this information and these sessions are so valuable to help the people we love--is there a way that a individuals can attend these seminars independently? I am from Canada and I am eagerly trying to gather information and I find myself struggling when it comes to CBIT and other ways to carry out treatment (non-medically). Was there a recording of the lectures made that maybe individuals could pay a fee to be able to watch and learn as well? Or possible a forum that goes out to give us a heads up when these lectures are happening (or somewhere we can go on the homepage to find a listing of seminars/talks in our area)

    thank you.

  3. #3
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    Default Re: Professor Douglas Woods Gives London Seminars on CBIT (U.K.)

    Hello Swagenhammer and welcome to the TSFC Forum!

    Our Forum contains a lot of information and background on CBIT in its own dedicated Section you may want to investigate for additional information.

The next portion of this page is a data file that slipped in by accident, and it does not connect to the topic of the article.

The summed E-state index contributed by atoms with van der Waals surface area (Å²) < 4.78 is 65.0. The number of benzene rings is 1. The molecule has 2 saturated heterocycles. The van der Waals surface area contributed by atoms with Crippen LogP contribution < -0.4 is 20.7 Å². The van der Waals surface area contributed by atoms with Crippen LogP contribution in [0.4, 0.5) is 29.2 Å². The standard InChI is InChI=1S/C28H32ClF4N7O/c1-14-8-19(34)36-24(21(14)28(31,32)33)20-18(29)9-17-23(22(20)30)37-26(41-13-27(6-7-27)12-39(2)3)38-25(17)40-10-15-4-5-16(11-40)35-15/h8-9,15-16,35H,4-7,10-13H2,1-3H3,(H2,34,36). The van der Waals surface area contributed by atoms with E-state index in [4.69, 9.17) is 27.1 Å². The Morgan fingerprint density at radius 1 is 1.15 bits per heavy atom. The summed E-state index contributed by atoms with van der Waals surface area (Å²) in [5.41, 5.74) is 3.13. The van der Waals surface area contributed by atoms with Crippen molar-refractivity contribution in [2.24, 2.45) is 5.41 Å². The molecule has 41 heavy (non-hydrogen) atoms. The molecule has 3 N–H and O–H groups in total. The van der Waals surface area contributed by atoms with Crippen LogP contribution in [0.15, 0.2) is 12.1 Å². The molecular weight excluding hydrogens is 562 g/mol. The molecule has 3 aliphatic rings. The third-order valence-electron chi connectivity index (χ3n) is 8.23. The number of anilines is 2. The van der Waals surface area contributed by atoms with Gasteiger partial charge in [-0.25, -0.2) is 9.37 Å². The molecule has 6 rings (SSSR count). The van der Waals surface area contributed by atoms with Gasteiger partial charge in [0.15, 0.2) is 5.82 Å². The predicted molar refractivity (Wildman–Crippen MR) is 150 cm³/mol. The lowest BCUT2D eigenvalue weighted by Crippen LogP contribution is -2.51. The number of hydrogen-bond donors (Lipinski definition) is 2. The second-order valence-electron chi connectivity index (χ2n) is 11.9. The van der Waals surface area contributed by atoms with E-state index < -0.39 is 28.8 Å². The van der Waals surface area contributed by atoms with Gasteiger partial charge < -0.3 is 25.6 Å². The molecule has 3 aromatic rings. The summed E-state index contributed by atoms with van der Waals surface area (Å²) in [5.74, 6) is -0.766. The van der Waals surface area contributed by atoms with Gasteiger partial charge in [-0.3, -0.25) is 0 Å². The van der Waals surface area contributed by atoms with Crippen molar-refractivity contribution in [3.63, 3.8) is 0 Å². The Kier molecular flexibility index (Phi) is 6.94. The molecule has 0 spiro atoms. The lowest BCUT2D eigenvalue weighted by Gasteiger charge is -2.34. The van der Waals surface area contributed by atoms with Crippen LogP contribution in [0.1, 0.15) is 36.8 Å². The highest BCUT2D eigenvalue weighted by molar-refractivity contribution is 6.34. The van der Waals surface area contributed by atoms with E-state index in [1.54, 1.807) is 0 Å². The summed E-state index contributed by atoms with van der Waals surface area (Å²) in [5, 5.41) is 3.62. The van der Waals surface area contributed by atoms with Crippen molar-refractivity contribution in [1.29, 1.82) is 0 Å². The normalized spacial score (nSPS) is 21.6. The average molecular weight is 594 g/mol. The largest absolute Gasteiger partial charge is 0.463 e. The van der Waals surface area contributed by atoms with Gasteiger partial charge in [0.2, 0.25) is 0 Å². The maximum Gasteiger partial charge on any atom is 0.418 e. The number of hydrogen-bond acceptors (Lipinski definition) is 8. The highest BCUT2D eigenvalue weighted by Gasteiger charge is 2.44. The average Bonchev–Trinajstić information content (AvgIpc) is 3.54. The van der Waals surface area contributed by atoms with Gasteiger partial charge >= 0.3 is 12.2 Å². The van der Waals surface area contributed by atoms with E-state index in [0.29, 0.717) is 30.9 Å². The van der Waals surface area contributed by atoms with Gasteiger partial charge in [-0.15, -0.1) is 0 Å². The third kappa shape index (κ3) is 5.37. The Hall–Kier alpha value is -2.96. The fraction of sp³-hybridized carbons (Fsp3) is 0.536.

If you have specific questions about the process, go ahead and post your question in the CBIT section and I'll be glad to respond. I was given the opportunity to attend the last training session for medical professionals in Mississauga in order to be acquainted with CBIT to help increase awareness on our Forum. The session was taught by Dr. Woods and Dr. Specht of the TSA's Behavioral Training Institute, the body that provides CBIT training internationally.

    As soon as we are aware of a future CBIT presentation in Canada, it would be posted here on the Forum.

    In the meantime, you may want to look into consulting one of the currently trained practitioners. The TSFC National Office has a list of practitioners across Canada.

    I am not aware of a recording that was made by Tourettes Action that is available to the public at this time.

    I find myself struggling when it comes to CBIT and other ways to carry out treatment (non-medically).
    In what way are you struggling? Have you already received CBIT therapy or do you mean you're struggling to find a practitioner?